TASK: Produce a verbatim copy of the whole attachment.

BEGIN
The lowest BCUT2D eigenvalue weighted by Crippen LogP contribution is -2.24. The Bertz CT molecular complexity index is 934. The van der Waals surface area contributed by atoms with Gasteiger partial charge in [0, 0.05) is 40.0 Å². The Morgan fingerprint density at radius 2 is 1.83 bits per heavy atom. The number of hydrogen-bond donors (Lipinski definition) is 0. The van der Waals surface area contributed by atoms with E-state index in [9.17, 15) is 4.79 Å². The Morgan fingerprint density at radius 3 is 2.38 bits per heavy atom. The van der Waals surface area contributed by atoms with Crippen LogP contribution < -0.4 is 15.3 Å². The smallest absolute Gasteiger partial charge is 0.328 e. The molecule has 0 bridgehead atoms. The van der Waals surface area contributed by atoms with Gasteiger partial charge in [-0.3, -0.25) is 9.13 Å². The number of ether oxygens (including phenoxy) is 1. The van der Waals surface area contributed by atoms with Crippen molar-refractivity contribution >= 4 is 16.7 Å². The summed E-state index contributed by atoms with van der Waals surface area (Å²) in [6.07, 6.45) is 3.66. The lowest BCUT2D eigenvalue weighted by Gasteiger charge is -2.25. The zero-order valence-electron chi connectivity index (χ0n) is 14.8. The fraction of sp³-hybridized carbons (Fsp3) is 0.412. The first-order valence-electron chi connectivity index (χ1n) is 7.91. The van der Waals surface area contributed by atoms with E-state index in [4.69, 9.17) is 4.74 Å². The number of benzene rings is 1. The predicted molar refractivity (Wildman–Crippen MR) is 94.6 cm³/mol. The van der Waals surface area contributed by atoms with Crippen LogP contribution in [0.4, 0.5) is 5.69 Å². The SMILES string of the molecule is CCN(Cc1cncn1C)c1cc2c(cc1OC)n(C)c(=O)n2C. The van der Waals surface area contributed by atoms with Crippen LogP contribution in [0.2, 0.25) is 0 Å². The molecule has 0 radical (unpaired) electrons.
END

The lowest BCUT2D eigenvalue weighted by Crippen LogP contribution is -2.24. The Bertz CT molecular complexity index is 934. The van der Waals surface area contributed by atoms with Gasteiger partial charge in [0, 0.05) is 40.0 Å². The Morgan fingerprint density at radius 2 is 1.83 bits per heavy atom. The number of hydrogen-bond donors (Lipinski definition) is 0. The van der Waals surface area contributed by atoms with E-state index in [9.17, 15) is 4.79 Å². The Morgan fingerprint density at radius 3 is 2.38 bits per heavy atom. The van der Waals surface area contributed by atoms with Crippen LogP contribution < -0.4 is 15.3 Å². The smallest absolute Gasteiger partial charge is 0.328 e. The molecule has 0 bridgehead atoms. The van der Waals surface area contributed by atoms with Gasteiger partial charge in [-0.3, -0.25) is 9.13 Å². The number of ether oxygens (including phenoxy) is 1. The van der Waals surface area contributed by atoms with Crippen molar-refractivity contribution >= 4 is 16.7 Å². The summed E-state index contributed by atoms with van der Waals surface area (Å²) in [6.07, 6.45) is 3.66. The lowest BCUT2D eigenvalue weighted by Gasteiger charge is -2.25. The zero-order valence-electron chi connectivity index (χ0n) is 14.8. The fraction of sp³-hybridized carbons (Fsp3) is 0.412. The first-order valence-electron chi connectivity index (χ1n) is 7.91. The van der Waals surface area contributed by atoms with E-state index in [4.69, 9.17) is 4.74 Å². The number of benzene rings is 1. The predicted molar refractivity (Wildman–Crippen MR) is 94.6 cm³/mol. The van der Waals surface area contributed by atoms with Crippen LogP contribution in [0.4, 0.5) is 5.69 Å². The SMILES string of the molecule is CCN(Cc1cncn1C)c1cc2c(cc1OC)n(C)c(=O)n2C. The van der Waals surface area contributed by atoms with Crippen LogP contribution in [0.2, 0.25) is 0 Å². The molecule has 0 radical (unpaired) electrons.